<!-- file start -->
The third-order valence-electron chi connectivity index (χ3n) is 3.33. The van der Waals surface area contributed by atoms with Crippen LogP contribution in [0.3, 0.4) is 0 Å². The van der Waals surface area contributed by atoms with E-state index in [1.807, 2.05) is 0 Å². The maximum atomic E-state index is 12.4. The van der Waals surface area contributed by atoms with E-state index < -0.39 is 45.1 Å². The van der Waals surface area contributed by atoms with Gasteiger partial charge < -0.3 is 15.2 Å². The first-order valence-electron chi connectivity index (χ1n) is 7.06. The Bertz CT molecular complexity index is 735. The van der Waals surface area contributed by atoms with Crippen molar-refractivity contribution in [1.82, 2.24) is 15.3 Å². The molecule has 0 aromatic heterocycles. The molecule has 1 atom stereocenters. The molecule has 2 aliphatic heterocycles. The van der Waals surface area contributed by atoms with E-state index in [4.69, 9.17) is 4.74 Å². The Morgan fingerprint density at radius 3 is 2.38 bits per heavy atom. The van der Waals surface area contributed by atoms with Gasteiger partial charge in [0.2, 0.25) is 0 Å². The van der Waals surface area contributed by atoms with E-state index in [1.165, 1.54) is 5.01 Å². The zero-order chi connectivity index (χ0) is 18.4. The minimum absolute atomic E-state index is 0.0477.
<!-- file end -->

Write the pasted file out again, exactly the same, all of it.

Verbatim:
The third-order valence-electron chi connectivity index (χ3n) is 3.33. The van der Waals surface area contributed by atoms with Crippen LogP contribution in [0.3, 0.4) is 0 Å². The van der Waals surface area contributed by atoms with E-state index in [1.807, 2.05) is 0 Å². The maximum atomic E-state index is 12.4. The van der Waals surface area contributed by atoms with E-state index < -0.39 is 45.1 Å². The van der Waals surface area contributed by atoms with Gasteiger partial charge < -0.3 is 15.2 Å². The first-order valence-electron chi connectivity index (χ1n) is 7.06. The Bertz CT molecular complexity index is 735. The van der Waals surface area contributed by atoms with Crippen molar-refractivity contribution in [1.82, 2.24) is 15.3 Å². The molecule has 0 aromatic heterocycles. The molecule has 1 atom stereocenters. The molecule has 2 aliphatic heterocycles. The van der Waals surface area contributed by atoms with E-state index in [4.69, 9.17) is 4.74 Å². The Morgan fingerprint density at radius 3 is 2.38 bits per heavy atom. The van der Waals surface area contributed by atoms with Gasteiger partial charge in [0.2, 0.25) is 0 Å². The van der Waals surface area contributed by atoms with E-state index in [1.165, 1.54) is 5.01 Å². The zero-order chi connectivity index (χ0) is 18.4. The minimum absolute atomic E-state index is 0.0477.